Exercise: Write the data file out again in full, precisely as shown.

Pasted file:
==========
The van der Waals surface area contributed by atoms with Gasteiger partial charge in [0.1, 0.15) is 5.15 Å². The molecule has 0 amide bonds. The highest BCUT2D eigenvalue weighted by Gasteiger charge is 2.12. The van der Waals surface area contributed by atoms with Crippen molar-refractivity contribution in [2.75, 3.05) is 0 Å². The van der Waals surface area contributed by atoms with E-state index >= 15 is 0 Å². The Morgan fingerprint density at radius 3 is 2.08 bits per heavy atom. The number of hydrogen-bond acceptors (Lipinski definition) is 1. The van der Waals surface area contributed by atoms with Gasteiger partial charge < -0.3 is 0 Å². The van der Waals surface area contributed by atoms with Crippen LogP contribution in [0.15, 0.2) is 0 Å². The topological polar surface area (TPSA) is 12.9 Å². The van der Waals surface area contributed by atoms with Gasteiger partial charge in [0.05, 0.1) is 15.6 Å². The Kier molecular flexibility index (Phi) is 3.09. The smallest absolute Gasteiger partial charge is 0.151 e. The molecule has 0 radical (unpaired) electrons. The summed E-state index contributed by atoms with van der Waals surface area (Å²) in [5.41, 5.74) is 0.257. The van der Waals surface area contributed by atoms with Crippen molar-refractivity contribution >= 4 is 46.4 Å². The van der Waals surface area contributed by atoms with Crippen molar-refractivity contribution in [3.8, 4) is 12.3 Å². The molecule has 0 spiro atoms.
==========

The van der Waals surface area contributed by atoms with Gasteiger partial charge in [0.1, 0.15) is 5.15 Å². The molecule has 0 amide bonds. The highest BCUT2D eigenvalue weighted by Gasteiger charge is 2.12. The van der Waals surface area contributed by atoms with Crippen molar-refractivity contribution in [2.75, 3.05) is 0 Å². The van der Waals surface area contributed by atoms with E-state index >= 15 is 0 Å². The Morgan fingerprint density at radius 3 is 2.08 bits per heavy atom. The number of hydrogen-bond acceptors (Lipinski definition) is 1. The van der Waals surface area contributed by atoms with Gasteiger partial charge < -0.3 is 0 Å². The van der Waals surface area contributed by atoms with Crippen LogP contribution in [0.15, 0.2) is 0 Å². The topological polar surface area (TPSA) is 12.9 Å². The van der Waals surface area contributed by atoms with Gasteiger partial charge in [0.05, 0.1) is 15.6 Å². The Kier molecular flexibility index (Phi) is 3.09. The smallest absolute Gasteiger partial charge is 0.151 e. The molecule has 0 radical (unpaired) electrons. The summed E-state index contributed by atoms with van der Waals surface area (Å²) in [5.41, 5.74) is 0.257. The van der Waals surface area contributed by atoms with Crippen molar-refractivity contribution >= 4 is 46.4 Å². The van der Waals surface area contributed by atoms with Crippen molar-refractivity contribution in [3.8, 4) is 12.3 Å². The molecule has 0 spiro atoms.